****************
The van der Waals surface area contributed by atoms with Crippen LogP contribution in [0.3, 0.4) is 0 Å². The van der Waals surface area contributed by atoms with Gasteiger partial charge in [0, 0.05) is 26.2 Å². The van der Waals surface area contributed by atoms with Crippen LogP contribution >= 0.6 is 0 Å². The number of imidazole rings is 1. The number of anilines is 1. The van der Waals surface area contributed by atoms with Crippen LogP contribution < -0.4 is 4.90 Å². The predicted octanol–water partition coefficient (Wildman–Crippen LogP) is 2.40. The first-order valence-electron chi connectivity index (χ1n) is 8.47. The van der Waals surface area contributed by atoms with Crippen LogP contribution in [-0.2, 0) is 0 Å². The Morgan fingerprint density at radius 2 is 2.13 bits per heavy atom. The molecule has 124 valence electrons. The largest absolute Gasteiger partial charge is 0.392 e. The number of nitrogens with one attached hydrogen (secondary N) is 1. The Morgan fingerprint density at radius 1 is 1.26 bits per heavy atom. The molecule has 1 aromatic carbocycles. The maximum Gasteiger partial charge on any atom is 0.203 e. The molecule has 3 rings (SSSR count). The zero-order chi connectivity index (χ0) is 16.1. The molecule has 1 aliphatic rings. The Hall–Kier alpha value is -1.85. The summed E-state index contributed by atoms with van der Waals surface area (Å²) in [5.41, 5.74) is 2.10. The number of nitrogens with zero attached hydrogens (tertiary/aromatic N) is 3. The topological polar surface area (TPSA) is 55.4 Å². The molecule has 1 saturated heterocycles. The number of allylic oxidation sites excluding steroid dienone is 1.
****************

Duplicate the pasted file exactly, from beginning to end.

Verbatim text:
The van der Waals surface area contributed by atoms with Crippen LogP contribution in [0.3, 0.4) is 0 Å². The van der Waals surface area contributed by atoms with Gasteiger partial charge in [0, 0.05) is 26.2 Å². The van der Waals surface area contributed by atoms with Crippen LogP contribution >= 0.6 is 0 Å². The number of imidazole rings is 1. The number of anilines is 1. The van der Waals surface area contributed by atoms with Crippen LogP contribution < -0.4 is 4.90 Å². The predicted octanol–water partition coefficient (Wildman–Crippen LogP) is 2.40. The first-order valence-electron chi connectivity index (χ1n) is 8.47. The van der Waals surface area contributed by atoms with Crippen LogP contribution in [-0.2, 0) is 0 Å². The Morgan fingerprint density at radius 2 is 2.13 bits per heavy atom. The molecule has 124 valence electrons. The largest absolute Gasteiger partial charge is 0.392 e. The number of nitrogens with one attached hydrogen (secondary N) is 1. The Morgan fingerprint density at radius 1 is 1.26 bits per heavy atom. The molecule has 1 aromatic carbocycles. The maximum Gasteiger partial charge on any atom is 0.203 e. The molecule has 3 rings (SSSR count). The zero-order chi connectivity index (χ0) is 16.1. The molecule has 1 aliphatic rings. The Hall–Kier alpha value is -1.85. The summed E-state index contributed by atoms with van der Waals surface area (Å²) in [5.41, 5.74) is 2.10. The number of nitrogens with zero attached hydrogens (tertiary/aromatic N) is 3. The topological polar surface area (TPSA) is 55.4 Å². The molecule has 1 saturated heterocycles. The number of allylic oxidation sites excluding steroid dienone is 1.